Up to this point, what I've written applies to both Euler and Venn diagrams: both use circles to represent classes, which is one reason why it is easy to confuse the two. How they differ is in the way that the circles are used to say things about the classes. From this point on in this lesson, I will be explaining the symbolism used to say something about a single class in Venn diagrams. With Euler diagrams, you really can't say anything about a class with a single circle.
Let's start by creating a circle to represent the extinct passenger pigeon. How do we represent the fact that this class has no members? Simple: we shade in the circle as shown. This shows that there is nothing inside the circle, so that the class of passenger pigeons is an empty class. For the first time, our diagram actually says something, namely, that the class of passenger pigeons has no members. Translated into English, the diagram says: "There are no passenger pigeons" or "Passenger pigeons do not exist." In terms of the previous lessons, the diagram makes a statement―see Lesson 2, below.
Q: How would you represent the class of pileated woodpeckers?
A: Simply draw a circle and label it: "pileated woodpeckers".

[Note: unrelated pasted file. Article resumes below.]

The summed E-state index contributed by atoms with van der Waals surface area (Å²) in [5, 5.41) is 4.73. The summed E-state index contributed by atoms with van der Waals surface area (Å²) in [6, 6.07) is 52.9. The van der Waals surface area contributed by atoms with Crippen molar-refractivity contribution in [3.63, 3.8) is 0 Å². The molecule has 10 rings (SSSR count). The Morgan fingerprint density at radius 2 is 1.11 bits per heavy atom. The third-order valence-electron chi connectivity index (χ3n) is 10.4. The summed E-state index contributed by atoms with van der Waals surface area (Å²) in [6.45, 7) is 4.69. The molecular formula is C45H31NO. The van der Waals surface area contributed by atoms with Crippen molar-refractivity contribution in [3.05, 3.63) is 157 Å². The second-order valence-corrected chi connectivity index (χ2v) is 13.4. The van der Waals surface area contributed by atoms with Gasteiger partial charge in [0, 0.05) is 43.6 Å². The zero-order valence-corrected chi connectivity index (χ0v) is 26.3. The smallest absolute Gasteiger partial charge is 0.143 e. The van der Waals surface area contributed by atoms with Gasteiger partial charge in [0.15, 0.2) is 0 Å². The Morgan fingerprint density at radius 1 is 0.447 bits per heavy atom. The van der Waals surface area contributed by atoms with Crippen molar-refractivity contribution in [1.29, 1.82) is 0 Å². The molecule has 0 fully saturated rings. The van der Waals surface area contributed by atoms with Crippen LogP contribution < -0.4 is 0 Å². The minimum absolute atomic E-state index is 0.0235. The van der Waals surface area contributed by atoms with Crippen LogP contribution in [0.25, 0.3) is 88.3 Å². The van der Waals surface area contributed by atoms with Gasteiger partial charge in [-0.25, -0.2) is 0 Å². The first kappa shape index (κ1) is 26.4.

Q: How would you use the diagram to represent the fact that there are pileated woodpeckers?
A: Place an "X" in the class to indicate that there's something in there. You can think of the "X" as representing a particular woodpecker: "X marks the spot."
At this point, you may wonder how we can show that there is more than one such woodpecker.
Q: Would we show that there are two woodpeckers by putting two "X"s in the circle?
A: No, the "X" simply means that the class is non-empty; it says nothing about how many members it has. So, in English, the diagram says: "There are pileated woodpeckers" or "Pileated woodpeckers exist."
That's all that we can do with a single circle. Simple, isn't it? In the next lesson, we will add an additional circle, and things will get twice as complicated!
Exercises: Test your understanding of class circles and the two ways of expressing statements about classes by trying the following exercises. Each will push your understanding a little beyond what is explained above, so put on your thinking cap!
- Using the circle for the class of ivory-billed woodpeckers, above, how would you represent the statement that there are things that are not ivory-billed woodpeckers?
- For this exercise, start by drawing a circle to represent the class of material things. Suppose that you wanted to use the diagram to represent the philosophy of materialism, which claims that nothing is immaterial. Putting aside whether it is true or not, how would you represent the materialist's claim?